In my 9th of 10 years of being a stay-at-home-mom, I was antsy to add meaning to my life beyond the role of Mom. I had recently begun blogging, and I was in constant search of my identity.
We often identify ourselves by what we do: scientist, lawyer, Mom. I am a mother, but that is not everything I am. I struggled with this idea of defining our identity by what we do — our hobbies, our jobs, our roles in our relationships — rather than some essence of ourselves. At the same time, our actions do define us; thoughts and ideas and words evaporate when they are not made real through action.
After 9 years out of the workforce and in the home, it was hard to overcome Mom as my sole identifier. I felt cut off from the world, invisible, and my identity was dependent on others: mother to our children, wife to my husband. I felt disconnected from myself. Who would I be without my husband and our kids, without an identity relative to them?
During that summer of 2012, I soul searched. I thought deeply about who I was, what I wanted, where I wanted to go. I tried to look beyond what I do as being who I am. I read StrengthsFinder 2.0 to find my natural strengths; I figured out my Myers-Brigg personality type; I wrote haiku; I filled notebooks and published blog posts.
I can’t remember what inspired me to do so, but ultimately I wrote a personal mission statement in a 5 x 8 inch Moleskine.
I worked hard to develop my mission statement, and then I forgot about it. Two years later, I found myself employed by Automattic, the company that makes WordPress.com. When I was hired full time, I was paired with what we call a D’OH (Developing Our Happiness) buddy: a mentor who helps a new Happiness Engineer transition into the chaos and culture of working for a fully distributed company that doesn’t have managers, doesn’t have offices, and that trusts its employees to be self-driven.
In our early chats, my D’OH buddy, Simon Ouderkirk, asked me about my career dreams and how I would know if I was succeeding in vague goals like “I want to be better at this, I want to learn more about that.”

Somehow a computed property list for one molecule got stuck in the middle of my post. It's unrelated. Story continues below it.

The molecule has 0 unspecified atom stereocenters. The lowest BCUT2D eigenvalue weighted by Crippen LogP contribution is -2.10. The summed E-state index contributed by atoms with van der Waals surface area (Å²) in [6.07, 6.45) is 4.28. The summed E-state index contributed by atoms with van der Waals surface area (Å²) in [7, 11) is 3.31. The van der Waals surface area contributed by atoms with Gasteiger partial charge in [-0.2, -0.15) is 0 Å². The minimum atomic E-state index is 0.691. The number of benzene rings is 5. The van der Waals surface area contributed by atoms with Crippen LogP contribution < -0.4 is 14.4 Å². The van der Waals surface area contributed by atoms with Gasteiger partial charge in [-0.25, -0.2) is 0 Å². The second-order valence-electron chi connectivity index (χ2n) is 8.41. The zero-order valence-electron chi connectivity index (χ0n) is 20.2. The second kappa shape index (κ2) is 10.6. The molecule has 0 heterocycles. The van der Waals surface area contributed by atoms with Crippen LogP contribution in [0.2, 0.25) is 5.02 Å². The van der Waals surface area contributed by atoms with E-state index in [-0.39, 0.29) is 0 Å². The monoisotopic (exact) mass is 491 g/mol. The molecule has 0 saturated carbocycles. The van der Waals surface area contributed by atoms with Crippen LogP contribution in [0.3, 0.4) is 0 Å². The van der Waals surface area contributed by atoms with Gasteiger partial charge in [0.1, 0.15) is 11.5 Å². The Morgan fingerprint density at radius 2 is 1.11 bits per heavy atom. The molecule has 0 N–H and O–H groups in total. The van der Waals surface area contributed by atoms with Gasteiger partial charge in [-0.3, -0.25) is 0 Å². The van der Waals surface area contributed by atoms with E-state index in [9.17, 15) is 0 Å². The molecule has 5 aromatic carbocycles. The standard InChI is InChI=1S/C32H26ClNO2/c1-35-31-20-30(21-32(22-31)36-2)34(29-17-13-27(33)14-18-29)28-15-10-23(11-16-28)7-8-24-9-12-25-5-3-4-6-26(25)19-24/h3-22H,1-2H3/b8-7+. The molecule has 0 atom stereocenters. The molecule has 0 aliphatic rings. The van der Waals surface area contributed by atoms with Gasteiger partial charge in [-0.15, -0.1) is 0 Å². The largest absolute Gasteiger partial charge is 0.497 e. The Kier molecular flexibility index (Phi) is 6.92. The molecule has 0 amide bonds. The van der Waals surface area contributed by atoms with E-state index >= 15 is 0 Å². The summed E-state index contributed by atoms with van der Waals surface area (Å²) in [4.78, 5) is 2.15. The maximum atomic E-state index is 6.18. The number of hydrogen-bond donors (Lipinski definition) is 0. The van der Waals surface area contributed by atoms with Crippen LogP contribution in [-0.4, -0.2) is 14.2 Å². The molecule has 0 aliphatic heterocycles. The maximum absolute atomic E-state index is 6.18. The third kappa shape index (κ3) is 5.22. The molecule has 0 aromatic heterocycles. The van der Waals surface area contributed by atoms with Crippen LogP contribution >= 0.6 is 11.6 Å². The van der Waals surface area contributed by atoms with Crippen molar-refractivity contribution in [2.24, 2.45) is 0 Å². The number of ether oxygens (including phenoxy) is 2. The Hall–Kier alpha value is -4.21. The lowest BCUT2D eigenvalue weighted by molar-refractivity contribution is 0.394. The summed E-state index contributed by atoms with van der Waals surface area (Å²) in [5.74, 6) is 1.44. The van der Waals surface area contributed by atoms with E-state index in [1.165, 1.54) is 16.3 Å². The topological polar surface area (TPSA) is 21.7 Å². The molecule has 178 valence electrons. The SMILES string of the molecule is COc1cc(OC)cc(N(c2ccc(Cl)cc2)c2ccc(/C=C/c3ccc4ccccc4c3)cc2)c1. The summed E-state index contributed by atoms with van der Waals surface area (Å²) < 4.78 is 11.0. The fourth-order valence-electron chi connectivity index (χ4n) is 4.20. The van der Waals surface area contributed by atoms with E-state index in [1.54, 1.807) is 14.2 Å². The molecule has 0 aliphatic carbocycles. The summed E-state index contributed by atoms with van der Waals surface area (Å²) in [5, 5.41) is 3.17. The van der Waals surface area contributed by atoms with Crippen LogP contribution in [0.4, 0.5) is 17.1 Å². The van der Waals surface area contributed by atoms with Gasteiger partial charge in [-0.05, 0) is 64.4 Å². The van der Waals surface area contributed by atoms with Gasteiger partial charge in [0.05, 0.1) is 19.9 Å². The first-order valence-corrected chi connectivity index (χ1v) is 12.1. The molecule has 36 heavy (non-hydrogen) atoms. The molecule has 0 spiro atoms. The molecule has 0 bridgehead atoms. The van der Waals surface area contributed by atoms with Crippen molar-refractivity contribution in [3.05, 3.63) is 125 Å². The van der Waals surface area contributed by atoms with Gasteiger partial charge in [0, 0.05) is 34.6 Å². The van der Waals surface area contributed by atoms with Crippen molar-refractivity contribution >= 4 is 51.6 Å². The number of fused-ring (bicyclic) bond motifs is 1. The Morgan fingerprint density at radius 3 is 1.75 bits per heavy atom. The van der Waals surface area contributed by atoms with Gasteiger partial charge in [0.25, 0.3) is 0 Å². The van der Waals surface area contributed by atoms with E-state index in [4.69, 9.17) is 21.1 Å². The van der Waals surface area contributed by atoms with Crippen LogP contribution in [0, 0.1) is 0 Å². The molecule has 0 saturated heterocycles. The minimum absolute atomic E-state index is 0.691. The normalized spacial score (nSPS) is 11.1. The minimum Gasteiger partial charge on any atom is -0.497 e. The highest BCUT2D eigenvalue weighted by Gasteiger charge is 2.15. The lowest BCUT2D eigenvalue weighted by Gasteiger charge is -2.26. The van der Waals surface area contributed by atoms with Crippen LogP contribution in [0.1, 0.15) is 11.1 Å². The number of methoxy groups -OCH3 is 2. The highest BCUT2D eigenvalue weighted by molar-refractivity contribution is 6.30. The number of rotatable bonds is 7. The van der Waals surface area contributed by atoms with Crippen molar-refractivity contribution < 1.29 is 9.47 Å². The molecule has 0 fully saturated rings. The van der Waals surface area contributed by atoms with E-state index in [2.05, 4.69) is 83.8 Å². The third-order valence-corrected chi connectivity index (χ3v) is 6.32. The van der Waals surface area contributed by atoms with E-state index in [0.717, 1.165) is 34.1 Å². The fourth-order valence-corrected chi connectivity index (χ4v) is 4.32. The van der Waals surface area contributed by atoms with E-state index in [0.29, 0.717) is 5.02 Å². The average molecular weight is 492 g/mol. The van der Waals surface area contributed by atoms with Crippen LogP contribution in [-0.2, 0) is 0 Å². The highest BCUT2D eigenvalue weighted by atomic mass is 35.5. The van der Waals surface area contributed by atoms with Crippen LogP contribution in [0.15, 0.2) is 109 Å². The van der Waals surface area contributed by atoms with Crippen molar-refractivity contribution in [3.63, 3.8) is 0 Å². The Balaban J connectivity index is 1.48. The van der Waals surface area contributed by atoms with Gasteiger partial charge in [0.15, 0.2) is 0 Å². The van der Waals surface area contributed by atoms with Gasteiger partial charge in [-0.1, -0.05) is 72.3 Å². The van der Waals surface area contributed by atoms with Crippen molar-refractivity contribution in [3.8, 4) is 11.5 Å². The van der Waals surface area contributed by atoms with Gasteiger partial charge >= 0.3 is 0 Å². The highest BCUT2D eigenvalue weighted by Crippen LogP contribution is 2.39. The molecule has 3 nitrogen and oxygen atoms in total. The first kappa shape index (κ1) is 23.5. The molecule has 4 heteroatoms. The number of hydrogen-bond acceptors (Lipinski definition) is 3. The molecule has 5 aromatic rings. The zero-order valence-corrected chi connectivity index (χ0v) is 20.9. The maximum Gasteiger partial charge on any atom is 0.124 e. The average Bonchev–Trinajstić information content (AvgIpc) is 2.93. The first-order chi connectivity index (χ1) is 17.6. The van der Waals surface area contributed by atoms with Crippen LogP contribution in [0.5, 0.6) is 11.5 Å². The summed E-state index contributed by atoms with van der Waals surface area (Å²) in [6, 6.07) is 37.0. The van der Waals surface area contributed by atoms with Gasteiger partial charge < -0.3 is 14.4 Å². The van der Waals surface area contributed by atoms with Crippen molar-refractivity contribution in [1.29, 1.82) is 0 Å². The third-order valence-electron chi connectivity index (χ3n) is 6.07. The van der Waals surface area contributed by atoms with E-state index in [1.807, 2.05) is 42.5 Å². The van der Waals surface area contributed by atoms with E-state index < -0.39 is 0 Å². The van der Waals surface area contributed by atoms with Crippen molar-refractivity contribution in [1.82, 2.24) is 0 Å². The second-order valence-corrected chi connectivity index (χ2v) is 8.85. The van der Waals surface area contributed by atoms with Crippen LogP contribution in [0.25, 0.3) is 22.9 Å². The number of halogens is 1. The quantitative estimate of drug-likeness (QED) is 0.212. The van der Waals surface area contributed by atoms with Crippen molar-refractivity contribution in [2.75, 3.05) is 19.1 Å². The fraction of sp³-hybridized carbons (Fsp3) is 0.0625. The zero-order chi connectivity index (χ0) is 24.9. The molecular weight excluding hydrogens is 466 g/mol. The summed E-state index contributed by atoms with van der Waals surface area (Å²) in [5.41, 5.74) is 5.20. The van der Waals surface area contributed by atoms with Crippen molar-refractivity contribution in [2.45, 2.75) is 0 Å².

At one point he encouraged me to think about writing a personal mission statement.
“Oh! I did that a couple of years ago,” I told him. “I’ll see if I can find it.”
I dug out my old Moleskine and found this:
Inspire and facilitate movement towards our best selves through kindness, compassion, fun, personal stories, and writing.
When I looked at this mission statement after forgetting it, I stared at it in amazement. I had not only found a job doing the thing that was my personal mission — I support bloggers who are telling their stories, our company mission is to democratize publishing, and my title is Happiness Engineer, for Pete’s sake — but when I looked at my mission statement, I realized this is my identity.
An identity is both a mission and the action we take to fulfill it. An identiy is who we are in our hearts and minds, and it is also what we do in the world, whether that doing is a paid occupation or not.
My personal mission statement encapsulates what I do and who I am, and it tells me the path I need to stay on to fulfill my deepest needs and be my best self. It feels true and right.
This moment of self-discovery, of finding my identity, was pivotal. I rarely struggle now with defining who I am. And now that I know my mission, I can use it to guide my action not only in my personal life, but also as I navigate my career. I refer to it when I feel lost, when I need to make decisions, when I wonder if I’m on the right path. And so far, it has not steered me wrong.
This was inspired by the Daily Post Discover challenge: Identity.